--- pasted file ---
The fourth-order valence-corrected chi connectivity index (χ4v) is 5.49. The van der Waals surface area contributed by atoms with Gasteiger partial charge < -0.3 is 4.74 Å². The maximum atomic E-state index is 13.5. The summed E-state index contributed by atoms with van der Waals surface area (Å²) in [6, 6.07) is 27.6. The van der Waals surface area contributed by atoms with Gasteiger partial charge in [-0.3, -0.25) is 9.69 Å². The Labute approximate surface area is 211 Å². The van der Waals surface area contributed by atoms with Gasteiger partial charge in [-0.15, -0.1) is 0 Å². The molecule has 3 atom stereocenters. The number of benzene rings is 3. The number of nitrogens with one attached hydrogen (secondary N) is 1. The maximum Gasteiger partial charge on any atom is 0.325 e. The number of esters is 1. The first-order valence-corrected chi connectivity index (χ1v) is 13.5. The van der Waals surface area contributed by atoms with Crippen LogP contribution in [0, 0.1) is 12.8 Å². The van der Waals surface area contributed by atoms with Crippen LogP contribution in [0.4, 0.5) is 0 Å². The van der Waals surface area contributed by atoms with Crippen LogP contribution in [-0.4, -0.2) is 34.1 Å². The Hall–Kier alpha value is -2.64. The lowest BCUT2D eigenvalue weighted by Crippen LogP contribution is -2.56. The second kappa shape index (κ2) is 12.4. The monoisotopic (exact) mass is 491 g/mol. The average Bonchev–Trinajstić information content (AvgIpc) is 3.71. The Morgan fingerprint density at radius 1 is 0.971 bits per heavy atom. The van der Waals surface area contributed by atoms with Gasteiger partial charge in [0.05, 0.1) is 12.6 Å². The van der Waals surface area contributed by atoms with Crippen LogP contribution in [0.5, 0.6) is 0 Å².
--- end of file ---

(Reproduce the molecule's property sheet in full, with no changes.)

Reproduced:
The fourth-order valence-corrected chi connectivity index (χ4v) is 5.49. The van der Waals surface area contributed by atoms with Gasteiger partial charge < -0.3 is 4.74 Å². The maximum atomic E-state index is 13.5. The summed E-state index contributed by atoms with van der Waals surface area (Å²) in [6, 6.07) is 27.6. The van der Waals surface area contributed by atoms with Gasteiger partial charge in [-0.3, -0.25) is 9.69 Å². The Labute approximate surface area is 211 Å². The van der Waals surface area contributed by atoms with Gasteiger partial charge in [-0.15, -0.1) is 0 Å². The molecule has 3 atom stereocenters. The number of benzene rings is 3. The number of nitrogens with one attached hydrogen (secondary N) is 1. The maximum Gasteiger partial charge on any atom is 0.325 e. The number of esters is 1. The first-order valence-corrected chi connectivity index (χ1v) is 13.5. The van der Waals surface area contributed by atoms with Crippen LogP contribution in [0, 0.1) is 12.8 Å². The van der Waals surface area contributed by atoms with Crippen LogP contribution in [0.4, 0.5) is 0 Å². The van der Waals surface area contributed by atoms with Crippen LogP contribution in [-0.4, -0.2) is 34.1 Å². The Hall–Kier alpha value is -2.64. The lowest BCUT2D eigenvalue weighted by Crippen LogP contribution is -2.56. The second kappa shape index (κ2) is 12.4. The monoisotopic (exact) mass is 491 g/mol. The average Bonchev–Trinajstić information content (AvgIpc) is 3.71. The Morgan fingerprint density at radius 1 is 0.971 bits per heavy atom. The van der Waals surface area contributed by atoms with Gasteiger partial charge in [0.05, 0.1) is 12.6 Å². The van der Waals surface area contributed by atoms with Crippen LogP contribution in [0.5, 0.6) is 0 Å².